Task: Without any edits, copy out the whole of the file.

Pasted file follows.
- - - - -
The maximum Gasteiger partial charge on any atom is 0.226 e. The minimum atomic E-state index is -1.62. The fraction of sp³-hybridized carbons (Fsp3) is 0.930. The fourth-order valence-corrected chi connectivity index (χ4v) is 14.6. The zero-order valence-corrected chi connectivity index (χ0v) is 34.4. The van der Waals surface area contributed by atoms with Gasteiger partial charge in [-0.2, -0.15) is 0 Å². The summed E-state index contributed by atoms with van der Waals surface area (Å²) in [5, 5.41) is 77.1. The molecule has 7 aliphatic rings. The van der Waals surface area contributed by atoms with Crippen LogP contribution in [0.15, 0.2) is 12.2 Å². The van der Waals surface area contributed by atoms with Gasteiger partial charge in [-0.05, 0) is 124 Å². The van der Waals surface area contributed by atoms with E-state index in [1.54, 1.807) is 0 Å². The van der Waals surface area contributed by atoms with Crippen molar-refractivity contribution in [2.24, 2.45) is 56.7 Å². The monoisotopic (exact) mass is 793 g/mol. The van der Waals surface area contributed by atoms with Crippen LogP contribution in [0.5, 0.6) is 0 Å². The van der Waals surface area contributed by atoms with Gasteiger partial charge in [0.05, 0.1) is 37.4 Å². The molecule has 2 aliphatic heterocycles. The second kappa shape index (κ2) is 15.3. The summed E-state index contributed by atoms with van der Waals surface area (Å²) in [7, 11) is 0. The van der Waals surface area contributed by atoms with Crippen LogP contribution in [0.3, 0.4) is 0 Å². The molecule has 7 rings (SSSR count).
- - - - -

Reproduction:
The maximum Gasteiger partial charge on any atom is 0.226 e. The minimum atomic E-state index is -1.62. The fraction of sp³-hybridized carbons (Fsp3) is 0.930. The fourth-order valence-corrected chi connectivity index (χ4v) is 14.6. The zero-order valence-corrected chi connectivity index (χ0v) is 34.4. The van der Waals surface area contributed by atoms with Gasteiger partial charge in [-0.2, -0.15) is 0 Å². The summed E-state index contributed by atoms with van der Waals surface area (Å²) in [5, 5.41) is 77.1. The molecule has 7 aliphatic rings. The van der Waals surface area contributed by atoms with Crippen LogP contribution in [0.15, 0.2) is 12.2 Å². The van der Waals surface area contributed by atoms with Gasteiger partial charge in [-0.05, 0) is 124 Å². The van der Waals surface area contributed by atoms with E-state index in [1.54, 1.807) is 0 Å². The van der Waals surface area contributed by atoms with Crippen molar-refractivity contribution in [2.24, 2.45) is 56.7 Å². The monoisotopic (exact) mass is 793 g/mol. The van der Waals surface area contributed by atoms with Crippen LogP contribution in [0.5, 0.6) is 0 Å². The van der Waals surface area contributed by atoms with Gasteiger partial charge in [0.05, 0.1) is 37.4 Å². The molecule has 2 aliphatic heterocycles. The second kappa shape index (κ2) is 15.3. The summed E-state index contributed by atoms with van der Waals surface area (Å²) in [7, 11) is 0. The van der Waals surface area contributed by atoms with Crippen LogP contribution in [0.3, 0.4) is 0 Å². The molecule has 7 rings (SSSR count).